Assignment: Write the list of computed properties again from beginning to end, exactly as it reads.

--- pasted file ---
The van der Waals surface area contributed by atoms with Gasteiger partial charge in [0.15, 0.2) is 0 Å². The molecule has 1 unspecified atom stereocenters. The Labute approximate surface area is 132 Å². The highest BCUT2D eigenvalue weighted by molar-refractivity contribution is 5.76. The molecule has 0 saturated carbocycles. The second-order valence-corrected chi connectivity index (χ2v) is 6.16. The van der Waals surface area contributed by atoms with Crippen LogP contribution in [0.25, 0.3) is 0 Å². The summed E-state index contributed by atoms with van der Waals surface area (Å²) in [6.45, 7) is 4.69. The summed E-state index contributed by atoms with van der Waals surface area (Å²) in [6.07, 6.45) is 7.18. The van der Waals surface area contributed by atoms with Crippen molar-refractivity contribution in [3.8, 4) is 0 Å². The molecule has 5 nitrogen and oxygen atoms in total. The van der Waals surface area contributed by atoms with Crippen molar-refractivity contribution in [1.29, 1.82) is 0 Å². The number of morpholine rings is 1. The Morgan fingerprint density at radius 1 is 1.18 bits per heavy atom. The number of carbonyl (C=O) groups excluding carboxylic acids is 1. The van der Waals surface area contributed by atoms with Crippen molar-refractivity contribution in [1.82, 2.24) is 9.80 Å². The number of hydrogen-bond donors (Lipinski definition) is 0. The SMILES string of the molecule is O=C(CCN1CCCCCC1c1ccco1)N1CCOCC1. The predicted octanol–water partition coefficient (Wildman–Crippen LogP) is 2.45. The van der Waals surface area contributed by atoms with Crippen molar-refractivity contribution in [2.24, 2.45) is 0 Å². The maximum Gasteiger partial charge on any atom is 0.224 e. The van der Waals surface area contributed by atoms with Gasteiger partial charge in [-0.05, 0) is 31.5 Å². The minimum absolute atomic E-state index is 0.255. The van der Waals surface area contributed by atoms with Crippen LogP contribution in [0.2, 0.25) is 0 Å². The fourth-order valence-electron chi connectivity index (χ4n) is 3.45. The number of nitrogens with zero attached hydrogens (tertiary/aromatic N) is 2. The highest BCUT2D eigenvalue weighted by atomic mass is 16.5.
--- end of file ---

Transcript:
The van der Waals surface area contributed by atoms with Gasteiger partial charge in [0.15, 0.2) is 0 Å². The molecule has 1 unspecified atom stereocenters. The Labute approximate surface area is 132 Å². The highest BCUT2D eigenvalue weighted by molar-refractivity contribution is 5.76. The molecule has 0 saturated carbocycles. The second-order valence-corrected chi connectivity index (χ2v) is 6.16. The van der Waals surface area contributed by atoms with Crippen LogP contribution in [0.25, 0.3) is 0 Å². The summed E-state index contributed by atoms with van der Waals surface area (Å²) in [6.45, 7) is 4.69. The summed E-state index contributed by atoms with van der Waals surface area (Å²) in [6.07, 6.45) is 7.18. The van der Waals surface area contributed by atoms with Crippen molar-refractivity contribution in [3.8, 4) is 0 Å². The molecule has 5 nitrogen and oxygen atoms in total. The van der Waals surface area contributed by atoms with Crippen molar-refractivity contribution in [1.29, 1.82) is 0 Å². The number of morpholine rings is 1. The Morgan fingerprint density at radius 1 is 1.18 bits per heavy atom. The number of carbonyl (C=O) groups excluding carboxylic acids is 1. The van der Waals surface area contributed by atoms with Crippen molar-refractivity contribution in [1.82, 2.24) is 9.80 Å². The number of hydrogen-bond donors (Lipinski definition) is 0. The SMILES string of the molecule is O=C(CCN1CCCCCC1c1ccco1)N1CCOCC1. The predicted octanol–water partition coefficient (Wildman–Crippen LogP) is 2.45. The van der Waals surface area contributed by atoms with Crippen molar-refractivity contribution in [2.24, 2.45) is 0 Å². The maximum Gasteiger partial charge on any atom is 0.224 e. The van der Waals surface area contributed by atoms with Gasteiger partial charge in [-0.05, 0) is 31.5 Å². The minimum absolute atomic E-state index is 0.255. The van der Waals surface area contributed by atoms with Crippen LogP contribution in [0.2, 0.25) is 0 Å². The fourth-order valence-electron chi connectivity index (χ4n) is 3.45. The number of nitrogens with zero attached hydrogens (tertiary/aromatic N) is 2. The highest BCUT2D eigenvalue weighted by atomic mass is 16.5.